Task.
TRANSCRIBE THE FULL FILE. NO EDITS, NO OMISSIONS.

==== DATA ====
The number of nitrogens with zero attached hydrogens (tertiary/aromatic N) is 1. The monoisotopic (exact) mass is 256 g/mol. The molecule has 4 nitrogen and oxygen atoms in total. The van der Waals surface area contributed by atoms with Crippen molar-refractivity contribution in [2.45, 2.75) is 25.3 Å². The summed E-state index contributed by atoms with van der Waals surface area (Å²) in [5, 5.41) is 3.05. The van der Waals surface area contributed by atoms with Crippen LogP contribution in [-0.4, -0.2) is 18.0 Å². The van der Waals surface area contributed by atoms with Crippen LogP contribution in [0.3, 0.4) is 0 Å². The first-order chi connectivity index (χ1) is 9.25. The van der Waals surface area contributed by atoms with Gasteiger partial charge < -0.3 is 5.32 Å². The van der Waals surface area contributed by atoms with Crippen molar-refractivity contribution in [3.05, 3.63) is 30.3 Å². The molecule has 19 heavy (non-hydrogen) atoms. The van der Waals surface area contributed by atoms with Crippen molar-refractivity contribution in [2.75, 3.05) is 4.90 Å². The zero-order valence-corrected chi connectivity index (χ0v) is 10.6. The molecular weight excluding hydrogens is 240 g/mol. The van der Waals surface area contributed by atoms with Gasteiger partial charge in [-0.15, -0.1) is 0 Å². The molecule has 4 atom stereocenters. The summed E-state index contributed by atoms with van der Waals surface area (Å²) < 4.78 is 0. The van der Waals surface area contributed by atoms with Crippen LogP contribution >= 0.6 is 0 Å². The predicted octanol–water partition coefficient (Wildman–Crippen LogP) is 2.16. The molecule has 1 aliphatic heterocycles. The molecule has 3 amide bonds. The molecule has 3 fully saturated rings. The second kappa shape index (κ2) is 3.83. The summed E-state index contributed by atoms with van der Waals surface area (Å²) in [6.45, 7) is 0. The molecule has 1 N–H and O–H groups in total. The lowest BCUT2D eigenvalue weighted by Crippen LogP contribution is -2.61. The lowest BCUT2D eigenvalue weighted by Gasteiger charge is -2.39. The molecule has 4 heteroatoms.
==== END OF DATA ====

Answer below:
The number of nitrogens with zero attached hydrogens (tertiary/aromatic N) is 1. The monoisotopic (exact) mass is 256 g/mol. The molecule has 4 nitrogen and oxygen atoms in total. The van der Waals surface area contributed by atoms with Crippen molar-refractivity contribution in [2.45, 2.75) is 25.3 Å². The summed E-state index contributed by atoms with van der Waals surface area (Å²) in [5, 5.41) is 3.05. The van der Waals surface area contributed by atoms with Crippen LogP contribution in [-0.4, -0.2) is 18.0 Å². The van der Waals surface area contributed by atoms with Crippen LogP contribution in [0.3, 0.4) is 0 Å². The first-order chi connectivity index (χ1) is 9.25. The van der Waals surface area contributed by atoms with Gasteiger partial charge < -0.3 is 5.32 Å². The van der Waals surface area contributed by atoms with Crippen molar-refractivity contribution in [3.05, 3.63) is 30.3 Å². The molecule has 19 heavy (non-hydrogen) atoms. The van der Waals surface area contributed by atoms with Crippen molar-refractivity contribution in [2.75, 3.05) is 4.90 Å². The zero-order valence-corrected chi connectivity index (χ0v) is 10.6. The molecular weight excluding hydrogens is 240 g/mol. The van der Waals surface area contributed by atoms with Gasteiger partial charge in [-0.15, -0.1) is 0 Å². The molecule has 4 atom stereocenters. The summed E-state index contributed by atoms with van der Waals surface area (Å²) < 4.78 is 0. The van der Waals surface area contributed by atoms with Crippen LogP contribution >= 0.6 is 0 Å². The predicted octanol–water partition coefficient (Wildman–Crippen LogP) is 2.16. The molecule has 1 aliphatic heterocycles. The molecule has 3 amide bonds. The molecule has 3 fully saturated rings. The second kappa shape index (κ2) is 3.83. The summed E-state index contributed by atoms with van der Waals surface area (Å²) in [6.45, 7) is 0. The molecule has 1 N–H and O–H groups in total. The lowest BCUT2D eigenvalue weighted by Crippen LogP contribution is -2.61. The lowest BCUT2D eigenvalue weighted by Gasteiger charge is -2.39. The molecule has 4 heteroatoms.